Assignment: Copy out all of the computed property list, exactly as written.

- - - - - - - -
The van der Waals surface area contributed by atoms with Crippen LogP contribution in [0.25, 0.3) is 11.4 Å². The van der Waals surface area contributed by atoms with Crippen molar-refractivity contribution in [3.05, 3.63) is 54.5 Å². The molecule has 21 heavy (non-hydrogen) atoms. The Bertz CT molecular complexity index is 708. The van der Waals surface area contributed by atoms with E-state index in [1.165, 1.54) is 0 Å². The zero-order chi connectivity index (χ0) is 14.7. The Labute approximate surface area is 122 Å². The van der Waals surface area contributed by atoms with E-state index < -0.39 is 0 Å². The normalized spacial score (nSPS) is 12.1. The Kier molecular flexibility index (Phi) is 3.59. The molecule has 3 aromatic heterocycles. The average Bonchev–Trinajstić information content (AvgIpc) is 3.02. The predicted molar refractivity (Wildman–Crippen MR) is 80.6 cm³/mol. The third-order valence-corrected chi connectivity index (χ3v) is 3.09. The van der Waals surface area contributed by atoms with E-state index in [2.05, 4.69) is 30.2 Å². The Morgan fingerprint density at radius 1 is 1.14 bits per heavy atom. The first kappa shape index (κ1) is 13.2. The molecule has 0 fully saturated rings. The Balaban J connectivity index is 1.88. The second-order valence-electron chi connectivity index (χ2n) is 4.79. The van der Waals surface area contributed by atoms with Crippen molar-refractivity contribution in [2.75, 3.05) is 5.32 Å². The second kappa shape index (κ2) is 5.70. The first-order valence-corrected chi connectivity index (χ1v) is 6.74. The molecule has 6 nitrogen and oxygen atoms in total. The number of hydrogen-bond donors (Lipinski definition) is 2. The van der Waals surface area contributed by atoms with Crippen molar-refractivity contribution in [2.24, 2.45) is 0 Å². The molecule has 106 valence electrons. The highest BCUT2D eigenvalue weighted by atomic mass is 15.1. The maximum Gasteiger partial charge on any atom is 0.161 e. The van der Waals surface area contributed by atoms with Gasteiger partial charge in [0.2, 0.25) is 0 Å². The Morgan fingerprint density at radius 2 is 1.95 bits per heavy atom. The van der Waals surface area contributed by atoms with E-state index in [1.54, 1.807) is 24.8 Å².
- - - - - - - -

The van der Waals surface area contributed by atoms with Crippen LogP contribution in [0.25, 0.3) is 11.4 Å². The van der Waals surface area contributed by atoms with Crippen molar-refractivity contribution in [3.05, 3.63) is 54.5 Å². The molecule has 21 heavy (non-hydrogen) atoms. The Bertz CT molecular complexity index is 708. The van der Waals surface area contributed by atoms with E-state index in [1.165, 1.54) is 0 Å². The zero-order chi connectivity index (χ0) is 14.7. The Labute approximate surface area is 122 Å². The van der Waals surface area contributed by atoms with E-state index < -0.39 is 0 Å². The normalized spacial score (nSPS) is 12.1. The Kier molecular flexibility index (Phi) is 3.59. The molecule has 3 aromatic heterocycles. The average Bonchev–Trinajstić information content (AvgIpc) is 3.02. The predicted molar refractivity (Wildman–Crippen MR) is 80.6 cm³/mol. The third-order valence-corrected chi connectivity index (χ3v) is 3.09. The van der Waals surface area contributed by atoms with E-state index in [2.05, 4.69) is 30.2 Å². The Morgan fingerprint density at radius 1 is 1.14 bits per heavy atom. The first kappa shape index (κ1) is 13.2. The molecule has 0 fully saturated rings. The Balaban J connectivity index is 1.88. The second-order valence-electron chi connectivity index (χ2n) is 4.79. The van der Waals surface area contributed by atoms with Crippen molar-refractivity contribution in [2.75, 3.05) is 5.32 Å². The second kappa shape index (κ2) is 5.70. The first-order valence-corrected chi connectivity index (χ1v) is 6.74. The molecule has 6 nitrogen and oxygen atoms in total. The number of hydrogen-bond donors (Lipinski definition) is 2. The van der Waals surface area contributed by atoms with Crippen molar-refractivity contribution in [2.24, 2.45) is 0 Å². The molecule has 106 valence electrons. The highest BCUT2D eigenvalue weighted by atomic mass is 15.1. The maximum Gasteiger partial charge on any atom is 0.161 e. The van der Waals surface area contributed by atoms with Gasteiger partial charge in [0.2, 0.25) is 0 Å². The Morgan fingerprint density at radius 2 is 1.95 bits per heavy atom. The van der Waals surface area contributed by atoms with E-state index in [1.54, 1.807) is 24.8 Å².